# How to make denominator of a complex expression real?

I searched around, but couldn't find any, please help. For example, I got this: $$-\frac{i}{2 \pi (-i \gamma +\text{V0}+\Omega )}$$ Which command will yield this result:

$$-\frac{i \gamma +\text{V0}+\Omega }{2 \pi \left(\gamma ^2+(\text{V0}+\Omega )^2\right)}$$

• @Nasser, thanks! Oct 9, 2016 at 17:37

expr = -I/(2 π (-I g + V0 + G)) z = ComplexExpand @ expr w = Together /@ z num = Numerator /@ w
dem = Denominator /@ w[] // Simplify

num/dem Wrap it up in a function:

complex[expr_] := Block[{w, num, dem},
w = Together /@ ComplexExpand @ expr;
num = Numerator /@ w;
dem = Simplify @ Denominator /@ w[];
num/dem
]


and e.g.

complex[(a + b I)/(c + d I)] • Thanks very much! So unfortunate, I thought there is some built-in commands for this. Oct 9, 2016 at 17:23
• MMA by default assums everything is complex, so one has to explicitly state the assumtpions. And it also by default tends to simplify as much as possible (in its own manner), so it needs some fiddling to display the result in the form the user wants; it's not a typing tool after all. Oct 9, 2016 at 17:26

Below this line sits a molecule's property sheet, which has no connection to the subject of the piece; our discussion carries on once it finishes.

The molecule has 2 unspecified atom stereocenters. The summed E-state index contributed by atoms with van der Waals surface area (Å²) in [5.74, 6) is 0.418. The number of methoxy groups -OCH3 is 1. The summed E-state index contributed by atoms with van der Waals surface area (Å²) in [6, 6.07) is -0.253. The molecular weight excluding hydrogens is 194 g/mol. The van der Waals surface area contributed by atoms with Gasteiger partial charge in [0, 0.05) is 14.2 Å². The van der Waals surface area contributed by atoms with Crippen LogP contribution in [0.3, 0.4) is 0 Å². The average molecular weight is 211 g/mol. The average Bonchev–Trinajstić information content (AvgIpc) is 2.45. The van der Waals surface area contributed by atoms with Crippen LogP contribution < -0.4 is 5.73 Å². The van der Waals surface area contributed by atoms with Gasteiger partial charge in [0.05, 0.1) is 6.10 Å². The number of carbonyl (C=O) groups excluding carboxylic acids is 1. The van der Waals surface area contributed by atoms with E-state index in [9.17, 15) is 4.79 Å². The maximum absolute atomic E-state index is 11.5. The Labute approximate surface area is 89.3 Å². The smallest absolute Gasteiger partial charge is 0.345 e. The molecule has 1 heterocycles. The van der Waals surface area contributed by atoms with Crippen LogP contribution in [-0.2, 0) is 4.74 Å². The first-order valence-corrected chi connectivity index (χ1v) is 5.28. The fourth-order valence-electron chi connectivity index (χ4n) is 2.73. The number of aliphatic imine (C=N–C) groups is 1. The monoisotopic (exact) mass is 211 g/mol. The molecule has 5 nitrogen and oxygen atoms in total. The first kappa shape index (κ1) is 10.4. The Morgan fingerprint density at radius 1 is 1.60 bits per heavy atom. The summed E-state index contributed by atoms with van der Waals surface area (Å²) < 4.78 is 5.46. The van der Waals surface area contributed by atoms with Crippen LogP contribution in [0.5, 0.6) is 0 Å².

• @corey979 ComplexExpand assumes all variables are real by default, so you don't need to use Assuming. Oct 9, 2016 at 17:32
• @ChipHurst Indeed, thanks. Oct 9, 2016 at 17:34

By multiplying both top and bottom by a complex conjugate

$${(-i \gamma -(\text{V0}+\Omega ))}$$

(-I \[Gamma] - (V0 + \[CapitalOmega]))


In the numerator, I get $${(i \text{V0}-\gamma +i\Omega )}$$

And in the denominator, exactly what you need $${-2 \pi(\gamma^2+(\text{V0}+\Omega)^2)}$$ • Thanks. I was looking for a way to put both numerator and denominator in the same expression. Oct 9, 2016 at 17:25
• Sure. I've updated my post with an image that does just that Oct 9, 2016 at 17:31
• Great, thanks very much! Oct 9, 2016 at 17:33
• @Engenuity - I did not get why V0 and Omega have different signs in the expression for a but the same sign in the expression for b. Oct 9, 2016 at 18:52
• @FernandoSaldanha my mistake, fixed it Oct 9, 2016 at 22:29

The answer by corey979 has a little problem. The "Numerator" command in "complex[w]" function will be ill-behaved if w have several separated parts after "Together".

So that, the "Numerator" cannot extract the desired numerator out.

I haven't check the carefully, but when I used a very complicated w, the simplified form after "Together" are a sum of several fractions, which means "Together" doesn't work well, so that the "Numerator" doesn't work.

So, be sure to check is the result after "Together" and "Numerator".

For a corrected version, I suggest using the following one: